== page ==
Many studies were performed to examine if there was a link between thimerosal (a form of mercury) and autism. Congress have reviewed over 2200 studies done between 2004 and 2011and there was no evidence in a relationship between the thimerosal in vaccines and autism (Vaccines, 2015). Even though there was no proof that thimerosal caused autism, and due to public fear, The American Academy of Pediatrics asked that thimerosal be removed from the vaccines (Offit & Moser, 2017). There has been no thimerosal in childhood vaccines with the exception of some flu vaccines since 2001(Schaefer, 2001). Studies have also been conducted in the years since showing autism rates are the same no matter if a child got a vaccine containing thimerosal or if they were vaccinated with ones that didn’t (Offit & Moser, 2017).
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Another argument to be refuted is that vaccines in general are not safe. The simple answer is yes, vaccines are safe. Vaccines must go through a very stringent process before they are licensed by the U.S Food and Drug Administration or the FDA. According to the CDC (Center for Disease control and Prevention) a vaccine must go through clinical trials. These trials look into the effectiveness of the vaccine, the proper dosage needed and any side effects that may occur. The CDC states by the time the clinical trials are complete “hundreds or thousands of volunteers [have] participated [in the trial]” (Johanson, 2017).
Once a vaccine is licensed by the FDA has a monitoring system called the Vaccine Adverse Event Reporting System or VAERS (Johanson, 2017). According to the CDC medical professional submit any adverse effects they find in patients from a vaccine. The VAERS system keeps track of the side effects and there are studies completed to see if the side effects are actually caused by the vaccine or not (Bartolotti, 2009). With this process in place it is clearly shown that vaccines given to our children in the United States are safe.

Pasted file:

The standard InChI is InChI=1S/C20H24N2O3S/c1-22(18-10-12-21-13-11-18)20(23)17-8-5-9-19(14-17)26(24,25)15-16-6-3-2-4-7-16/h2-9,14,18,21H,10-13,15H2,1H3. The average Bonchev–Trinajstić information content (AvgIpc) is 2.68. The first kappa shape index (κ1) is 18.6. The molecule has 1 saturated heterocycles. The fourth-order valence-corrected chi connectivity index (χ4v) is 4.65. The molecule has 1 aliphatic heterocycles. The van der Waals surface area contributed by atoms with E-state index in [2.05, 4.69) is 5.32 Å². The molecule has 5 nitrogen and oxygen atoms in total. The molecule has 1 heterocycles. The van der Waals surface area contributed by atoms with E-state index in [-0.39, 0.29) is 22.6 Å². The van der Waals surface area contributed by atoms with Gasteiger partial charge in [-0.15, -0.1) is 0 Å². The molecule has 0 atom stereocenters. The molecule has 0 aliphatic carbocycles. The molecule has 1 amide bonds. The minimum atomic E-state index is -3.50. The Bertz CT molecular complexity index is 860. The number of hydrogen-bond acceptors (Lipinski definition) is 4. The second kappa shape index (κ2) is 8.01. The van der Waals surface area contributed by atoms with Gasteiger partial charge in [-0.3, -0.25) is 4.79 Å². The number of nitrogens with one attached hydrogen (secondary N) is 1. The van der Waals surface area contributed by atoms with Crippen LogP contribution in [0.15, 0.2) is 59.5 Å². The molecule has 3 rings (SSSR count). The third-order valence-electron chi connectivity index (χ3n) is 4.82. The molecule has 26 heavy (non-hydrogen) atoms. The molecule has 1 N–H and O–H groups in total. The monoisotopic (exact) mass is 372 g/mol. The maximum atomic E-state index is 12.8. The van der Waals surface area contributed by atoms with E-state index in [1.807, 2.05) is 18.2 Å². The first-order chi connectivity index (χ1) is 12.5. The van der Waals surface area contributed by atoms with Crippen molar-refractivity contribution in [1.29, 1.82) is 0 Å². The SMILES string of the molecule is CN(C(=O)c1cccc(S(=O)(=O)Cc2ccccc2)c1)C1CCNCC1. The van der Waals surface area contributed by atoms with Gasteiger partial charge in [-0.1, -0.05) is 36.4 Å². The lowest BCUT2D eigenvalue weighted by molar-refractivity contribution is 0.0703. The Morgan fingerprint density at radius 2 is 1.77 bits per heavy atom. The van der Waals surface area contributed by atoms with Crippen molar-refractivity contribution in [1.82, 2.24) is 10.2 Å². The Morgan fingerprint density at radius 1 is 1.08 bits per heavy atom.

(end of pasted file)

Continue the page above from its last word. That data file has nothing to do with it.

Lastly there is the objection that vaccines are given needlessly. People tend to think, well, no one gets diphtheria, measles or mumps anymore, why should I vaccinate my child against them? Someone with the measles could easily enter the US and infect those who are not immune. The article goes on to state that the US believed measles were no longer a threat in 2000, but by 2014 there were 667 cases reported. This happened because although there were no cases of measles in the US in 2000, there were in other parts of the world and people traveled in with the disease and infected someone who had not been immunized.
Others argue that we should let our children be exposed naturally to such diseases as chickenpox or even the measles. (Feemster, 2018 ) admits that natural immunity usually does give better immunity than vaccines, but that it comes at a price. So many complications can come from having a simple childhood disease such as pneumonia, birth defects and even death (Feemster, 2018). It is much safer and smarter to immunize.
Because of vaccines we live in a world where we do not have to be afraid our child will die from the measles, we don’t worry about smallpox or polio. Our children are safer and live longer thanks to the availability of these immunizations. Our government has put into place a stringent, organized system to ensure the vaccinations are safe and the side effects are known (Rhodes, 2013 ). Vaccines are safe, they are needed, and most importantly they save lives.
- Bartolotti, Charles. (2009). The H1N1 influenza pandemic. New York. Nova Science Publishers
- Blume, Stuart. (1942). Immunizations, how vaccines became controversial. London. Reaktion Books.
- Campbell, Braydon, (2012). Vaccinations, procedures, types and controversy. N.Y. Nova Biomedical.
- Feemster, Kristen. (2018). Vaccines what everyone needs to know. New York, NY. Oxford University Press.
- Johanson, Paula. (2017). Critical perspectives on vaccinations. New York, New York, Enslow Publishing.
- Offit, Paul, and Charlotte Moser. (2011). Vaccines and Your Child. Separating Fact from Fiction. Columbia University Press
- Rhodes, John. (2013). The end of plagues : the global battle against infectious disease. New York. Palgrave Macmillan
- Schaefer, Christof. (2007). Drugs and vaccinations during pregnancy and lactation. Amsterdam, New York. Elsevier.2wsx